I need not discuss here the allegation that he made speeches for money on opposite sides in the successive trials of the same case. The fact appears to me clear enough, for it is only evaded by his panegyrists with their stock expedient of declaring one of such opposing speeches, though accepted by the best ancient critics, to be spurious. But the morals of the bar from that day to this are so peculiar—I will not say loose—as to make the layman hesitate in offering an opinion. That a man should take fees for a case in which he cannot appear, or retain them when he is debarred by lucrative promotion from appearing for his client, seems to be consistent with the morality of the modern bar. Why then try Demosthenes by a severer standard?

The affair of Harpalus.

But a larger question arises when we find him arraigned for embezzling a sum of money brought to Athens by a fugitive defaulter from Alexander's treasury, and moreover convicted of the embezzlement. The chorus of modern critics, with a very occasional exception, cry out that of course the accusation was false, and the verdict simply a political move to escape the wrath of the formidable Macedonian. But the facts remain, and this moreover [147]among them, that the principal accuser of Demosthenes was his brother-patriot Hypereides, who afterwards suffered death for the anti-Macedonian cause[147:1].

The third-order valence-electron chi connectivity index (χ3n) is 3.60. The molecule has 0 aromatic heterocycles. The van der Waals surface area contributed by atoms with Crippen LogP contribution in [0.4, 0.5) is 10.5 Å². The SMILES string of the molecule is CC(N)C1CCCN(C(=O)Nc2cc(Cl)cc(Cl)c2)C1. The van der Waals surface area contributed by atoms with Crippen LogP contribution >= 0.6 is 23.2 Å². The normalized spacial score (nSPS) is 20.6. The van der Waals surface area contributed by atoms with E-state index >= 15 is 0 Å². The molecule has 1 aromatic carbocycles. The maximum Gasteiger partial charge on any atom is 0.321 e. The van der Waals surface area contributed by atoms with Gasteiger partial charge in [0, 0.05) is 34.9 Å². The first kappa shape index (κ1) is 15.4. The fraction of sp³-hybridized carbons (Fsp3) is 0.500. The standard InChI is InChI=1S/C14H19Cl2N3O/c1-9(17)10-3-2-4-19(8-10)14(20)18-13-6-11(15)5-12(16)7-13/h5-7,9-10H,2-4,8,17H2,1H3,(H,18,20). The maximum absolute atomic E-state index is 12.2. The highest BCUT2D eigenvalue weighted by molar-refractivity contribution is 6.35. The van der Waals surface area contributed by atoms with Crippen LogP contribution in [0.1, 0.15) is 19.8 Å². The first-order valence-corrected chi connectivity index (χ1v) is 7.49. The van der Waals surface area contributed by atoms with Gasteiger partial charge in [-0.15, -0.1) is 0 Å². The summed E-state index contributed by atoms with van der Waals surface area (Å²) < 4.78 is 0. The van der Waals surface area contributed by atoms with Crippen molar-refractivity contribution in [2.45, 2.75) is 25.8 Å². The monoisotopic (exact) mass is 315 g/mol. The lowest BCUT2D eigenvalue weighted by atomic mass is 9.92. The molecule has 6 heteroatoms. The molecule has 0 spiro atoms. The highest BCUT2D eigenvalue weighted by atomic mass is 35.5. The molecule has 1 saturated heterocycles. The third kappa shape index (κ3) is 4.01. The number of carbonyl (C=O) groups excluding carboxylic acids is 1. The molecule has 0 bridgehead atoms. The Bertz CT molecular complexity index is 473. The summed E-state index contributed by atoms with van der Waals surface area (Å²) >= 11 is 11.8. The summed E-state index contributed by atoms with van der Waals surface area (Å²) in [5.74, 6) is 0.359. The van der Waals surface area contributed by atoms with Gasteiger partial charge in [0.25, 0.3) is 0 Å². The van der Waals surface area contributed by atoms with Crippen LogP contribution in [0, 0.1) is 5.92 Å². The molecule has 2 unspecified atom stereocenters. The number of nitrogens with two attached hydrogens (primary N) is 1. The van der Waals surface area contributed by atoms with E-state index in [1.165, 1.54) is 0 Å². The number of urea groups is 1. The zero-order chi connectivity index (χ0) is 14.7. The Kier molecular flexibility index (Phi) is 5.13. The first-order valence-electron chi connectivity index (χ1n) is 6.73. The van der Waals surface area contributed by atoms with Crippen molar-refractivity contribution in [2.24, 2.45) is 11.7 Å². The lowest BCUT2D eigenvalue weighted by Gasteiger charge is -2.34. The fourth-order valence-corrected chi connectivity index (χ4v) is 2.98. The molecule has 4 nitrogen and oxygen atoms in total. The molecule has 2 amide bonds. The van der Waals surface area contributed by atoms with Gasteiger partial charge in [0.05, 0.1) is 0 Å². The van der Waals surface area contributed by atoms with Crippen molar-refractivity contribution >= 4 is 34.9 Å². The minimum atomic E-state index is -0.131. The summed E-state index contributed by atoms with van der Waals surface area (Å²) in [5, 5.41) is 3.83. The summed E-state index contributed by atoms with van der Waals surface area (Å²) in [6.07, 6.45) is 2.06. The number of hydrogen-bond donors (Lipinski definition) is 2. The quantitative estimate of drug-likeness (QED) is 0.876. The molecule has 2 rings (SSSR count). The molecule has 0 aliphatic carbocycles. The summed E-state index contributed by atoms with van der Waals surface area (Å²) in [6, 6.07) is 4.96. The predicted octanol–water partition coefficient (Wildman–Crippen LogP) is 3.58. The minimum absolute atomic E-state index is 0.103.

Was the verdict against Demosthenes just?

The evidence left to us seems to me not sufficient to overthrow the Athenian verdict on political grounds, and is certainly not such as to justify us in acquitting Demosthenes without further consideration. The real ground, however, which actuates modern historians is quite a different one from that of the evidence adduced, and is, I think, based on a historical misprision, a false estimate of the current morals of the day. I think it well to state the case here; for it is a test case, and [148]affects many of our judgments of other Greek politicians as well as of Demosthenes.